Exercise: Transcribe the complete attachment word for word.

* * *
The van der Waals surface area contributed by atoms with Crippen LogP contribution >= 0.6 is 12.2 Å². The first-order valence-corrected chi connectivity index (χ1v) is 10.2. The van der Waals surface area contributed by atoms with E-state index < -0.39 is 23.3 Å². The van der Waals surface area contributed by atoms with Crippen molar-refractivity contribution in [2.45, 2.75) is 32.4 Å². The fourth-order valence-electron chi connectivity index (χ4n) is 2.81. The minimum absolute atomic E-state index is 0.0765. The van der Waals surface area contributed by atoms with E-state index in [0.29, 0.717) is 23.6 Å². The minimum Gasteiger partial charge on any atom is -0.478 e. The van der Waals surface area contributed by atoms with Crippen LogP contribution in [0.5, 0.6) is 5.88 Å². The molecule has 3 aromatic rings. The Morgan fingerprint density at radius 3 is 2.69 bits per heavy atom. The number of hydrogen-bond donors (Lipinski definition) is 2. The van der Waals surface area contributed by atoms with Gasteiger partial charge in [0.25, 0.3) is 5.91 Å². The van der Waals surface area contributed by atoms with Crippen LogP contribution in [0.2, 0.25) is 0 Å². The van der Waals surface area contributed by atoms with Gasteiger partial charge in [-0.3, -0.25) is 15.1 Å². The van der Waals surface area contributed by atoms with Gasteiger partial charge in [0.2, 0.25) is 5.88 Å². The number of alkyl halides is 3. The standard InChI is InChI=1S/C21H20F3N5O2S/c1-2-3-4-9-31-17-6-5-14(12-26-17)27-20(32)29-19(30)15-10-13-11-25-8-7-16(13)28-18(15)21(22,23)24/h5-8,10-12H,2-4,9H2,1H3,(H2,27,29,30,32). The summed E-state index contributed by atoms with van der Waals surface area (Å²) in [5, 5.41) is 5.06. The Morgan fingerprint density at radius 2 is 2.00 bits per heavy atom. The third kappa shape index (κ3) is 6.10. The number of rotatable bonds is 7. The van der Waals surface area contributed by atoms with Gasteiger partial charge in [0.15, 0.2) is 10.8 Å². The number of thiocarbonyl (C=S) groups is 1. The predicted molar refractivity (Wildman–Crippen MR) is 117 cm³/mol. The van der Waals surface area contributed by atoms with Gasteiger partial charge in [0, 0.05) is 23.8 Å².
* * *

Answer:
The van der Waals surface area contributed by atoms with Crippen LogP contribution >= 0.6 is 12.2 Å². The first-order valence-corrected chi connectivity index (χ1v) is 10.2. The van der Waals surface area contributed by atoms with E-state index < -0.39 is 23.3 Å². The van der Waals surface area contributed by atoms with Crippen molar-refractivity contribution in [2.45, 2.75) is 32.4 Å². The fourth-order valence-electron chi connectivity index (χ4n) is 2.81. The minimum absolute atomic E-state index is 0.0765. The van der Waals surface area contributed by atoms with E-state index in [0.29, 0.717) is 23.6 Å². The minimum Gasteiger partial charge on any atom is -0.478 e. The van der Waals surface area contributed by atoms with Crippen LogP contribution in [0.5, 0.6) is 5.88 Å². The molecule has 3 aromatic rings. The Morgan fingerprint density at radius 3 is 2.69 bits per heavy atom. The number of hydrogen-bond donors (Lipinski definition) is 2. The van der Waals surface area contributed by atoms with Gasteiger partial charge in [0.25, 0.3) is 5.91 Å². The van der Waals surface area contributed by atoms with Crippen LogP contribution in [0.2, 0.25) is 0 Å². The van der Waals surface area contributed by atoms with Gasteiger partial charge in [-0.3, -0.25) is 15.1 Å². The van der Waals surface area contributed by atoms with Gasteiger partial charge in [0.2, 0.25) is 5.88 Å². The number of alkyl halides is 3. The standard InChI is InChI=1S/C21H20F3N5O2S/c1-2-3-4-9-31-17-6-5-14(12-26-17)27-20(32)29-19(30)15-10-13-11-25-8-7-16(13)28-18(15)21(22,23)24/h5-8,10-12H,2-4,9H2,1H3,(H2,27,29,30,32). The summed E-state index contributed by atoms with van der Waals surface area (Å²) in [5, 5.41) is 5.06. The Morgan fingerprint density at radius 2 is 2.00 bits per heavy atom. The third kappa shape index (κ3) is 6.10. The number of rotatable bonds is 7. The van der Waals surface area contributed by atoms with Gasteiger partial charge in [0.15, 0.2) is 10.8 Å². The number of thiocarbonyl (C=S) groups is 1. The predicted molar refractivity (Wildman–Crippen MR) is 117 cm³/mol. The van der Waals surface area contributed by atoms with Gasteiger partial charge in [0, 0.05) is 23.8 Å².